Door buzzers or intercoms (and their associated locking mechanisms) are widely used to remotely grant access to secure locations. Whether it's at the entrance of an apartment building, in a warehouse, or in an office, chances are you've already used one.
You may want to set up a door-unlocking system for your own company but aren't completely sure how it is configured or how it operates on the other side. Well, the good news for OnSIP users is that configured SIP intercoms and buzzers are as simple to connect to your network as a typical SIP phone.
SIP-enabled Door Buzzers and Intercoms
Just like phones, there are a number of manufacturers for SIP intercoms. When we first brought in a few devices to test with our service back in 2012, we found that CyberData devices were compatible and easy enough to set up with OnSIP; we felt comfortable recommending them to our customers. Four years later, we still stand by Cyberdata, as well as a couple others: Algo and Valcom.
Instructions for how to install the hardware will be available through the manufacturer's documentation. For example, here is the Installation and User Guide for the Algo 8028 SIP Doorphone, which shows the order of steps you should take and explains how the intercom interacts with the locking mechanism.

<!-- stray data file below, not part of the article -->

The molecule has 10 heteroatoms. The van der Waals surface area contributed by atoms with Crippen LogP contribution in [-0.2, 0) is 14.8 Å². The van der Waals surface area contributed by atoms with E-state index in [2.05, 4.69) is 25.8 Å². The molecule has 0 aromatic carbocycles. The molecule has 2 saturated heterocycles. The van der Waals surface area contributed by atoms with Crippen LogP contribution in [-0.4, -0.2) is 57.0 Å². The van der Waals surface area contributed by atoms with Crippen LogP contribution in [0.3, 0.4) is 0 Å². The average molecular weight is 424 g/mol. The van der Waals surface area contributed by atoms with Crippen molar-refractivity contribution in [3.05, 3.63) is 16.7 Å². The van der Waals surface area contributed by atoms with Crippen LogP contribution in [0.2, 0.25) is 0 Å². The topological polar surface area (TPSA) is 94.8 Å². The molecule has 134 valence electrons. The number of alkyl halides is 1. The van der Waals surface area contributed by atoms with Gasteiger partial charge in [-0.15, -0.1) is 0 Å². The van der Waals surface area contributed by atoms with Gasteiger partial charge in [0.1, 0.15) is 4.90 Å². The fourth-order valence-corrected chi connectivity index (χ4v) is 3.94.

This documentation should also provide you with the information you need to enter the device's web interface. Within this interface, you'll find the device's software settings and defaults, including the volume of the intercom's speaker, the duration the door should be unlocked for, and which button on your phone you should press to unlock it — which is where OnSIP comes in.
Connecting Your Device to Your Phones
Within that web interface, you'll want to point it towards sip.onsip.com as its SIP Domain (Proxy Server). You'll then give the device a unique extension (similar to the ones given to your phones throughout the office) and a dialing extension. OnSIP customers typically choose a ring group as the dialing extension, so that multiple people can receive the request.
This information should be entered into the OnSIP Admin Portal as well - create a new user, and give it a descriptive name like "Door Buzzer". Give this user the extension you chose before (no need for a voicemail) and register it with OnSIP using the device credentials found within the web interface or on the device itself.
From the VoIP provider's perspective, the device just acts as an auto-dialing and auto-answering phone, where the speaker and microphone are treated like a typical phone receiver and microphone. It is the device's built-in software that interprets a certain button press as a request to unlock the door.
When the device is configured and registered through our Admin Portal, give it a test! Pressing the "Call" button on the intercom should ring the desired phones.